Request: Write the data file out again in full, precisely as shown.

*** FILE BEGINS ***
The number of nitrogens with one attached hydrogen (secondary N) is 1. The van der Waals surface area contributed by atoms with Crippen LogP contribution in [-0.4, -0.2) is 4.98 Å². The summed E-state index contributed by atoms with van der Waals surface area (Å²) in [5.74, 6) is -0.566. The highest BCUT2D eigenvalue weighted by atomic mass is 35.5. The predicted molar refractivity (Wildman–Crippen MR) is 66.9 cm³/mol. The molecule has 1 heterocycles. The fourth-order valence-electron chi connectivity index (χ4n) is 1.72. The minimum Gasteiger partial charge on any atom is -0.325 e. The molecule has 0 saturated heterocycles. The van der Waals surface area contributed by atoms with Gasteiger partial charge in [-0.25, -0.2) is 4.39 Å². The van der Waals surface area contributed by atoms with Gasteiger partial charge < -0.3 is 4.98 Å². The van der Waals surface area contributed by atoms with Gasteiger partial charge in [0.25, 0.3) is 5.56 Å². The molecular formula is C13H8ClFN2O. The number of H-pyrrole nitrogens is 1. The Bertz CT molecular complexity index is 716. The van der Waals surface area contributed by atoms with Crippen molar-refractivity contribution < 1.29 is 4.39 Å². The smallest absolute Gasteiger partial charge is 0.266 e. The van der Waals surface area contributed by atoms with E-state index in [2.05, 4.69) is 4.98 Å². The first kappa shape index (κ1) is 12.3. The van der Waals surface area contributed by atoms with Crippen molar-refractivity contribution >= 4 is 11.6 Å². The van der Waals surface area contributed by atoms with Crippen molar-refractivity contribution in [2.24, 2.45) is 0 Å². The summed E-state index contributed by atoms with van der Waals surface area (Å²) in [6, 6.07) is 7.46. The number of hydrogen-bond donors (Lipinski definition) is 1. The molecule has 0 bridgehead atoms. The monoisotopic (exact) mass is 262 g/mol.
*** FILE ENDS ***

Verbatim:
The number of nitrogens with one attached hydrogen (secondary N) is 1. The van der Waals surface area contributed by atoms with Crippen LogP contribution in [-0.4, -0.2) is 4.98 Å². The summed E-state index contributed by atoms with van der Waals surface area (Å²) in [5.74, 6) is -0.566. The highest BCUT2D eigenvalue weighted by atomic mass is 35.5. The predicted molar refractivity (Wildman–Crippen MR) is 66.9 cm³/mol. The molecule has 1 heterocycles. The fourth-order valence-electron chi connectivity index (χ4n) is 1.72. The minimum Gasteiger partial charge on any atom is -0.325 e. The molecule has 0 saturated heterocycles. The van der Waals surface area contributed by atoms with Gasteiger partial charge in [-0.25, -0.2) is 4.39 Å². The van der Waals surface area contributed by atoms with Gasteiger partial charge < -0.3 is 4.98 Å². The van der Waals surface area contributed by atoms with Gasteiger partial charge in [0.25, 0.3) is 5.56 Å². The molecular formula is C13H8ClFN2O. The number of H-pyrrole nitrogens is 1. The Bertz CT molecular complexity index is 716. The van der Waals surface area contributed by atoms with Crippen molar-refractivity contribution < 1.29 is 4.39 Å². The smallest absolute Gasteiger partial charge is 0.266 e. The van der Waals surface area contributed by atoms with E-state index in [2.05, 4.69) is 4.98 Å². The first kappa shape index (κ1) is 12.3. The van der Waals surface area contributed by atoms with Crippen molar-refractivity contribution >= 4 is 11.6 Å². The van der Waals surface area contributed by atoms with Crippen molar-refractivity contribution in [2.24, 2.45) is 0 Å². The summed E-state index contributed by atoms with van der Waals surface area (Å²) in [6, 6.07) is 7.46. The number of hydrogen-bond donors (Lipinski definition) is 1. The molecule has 0 bridgehead atoms. The monoisotopic (exact) mass is 262 g/mol.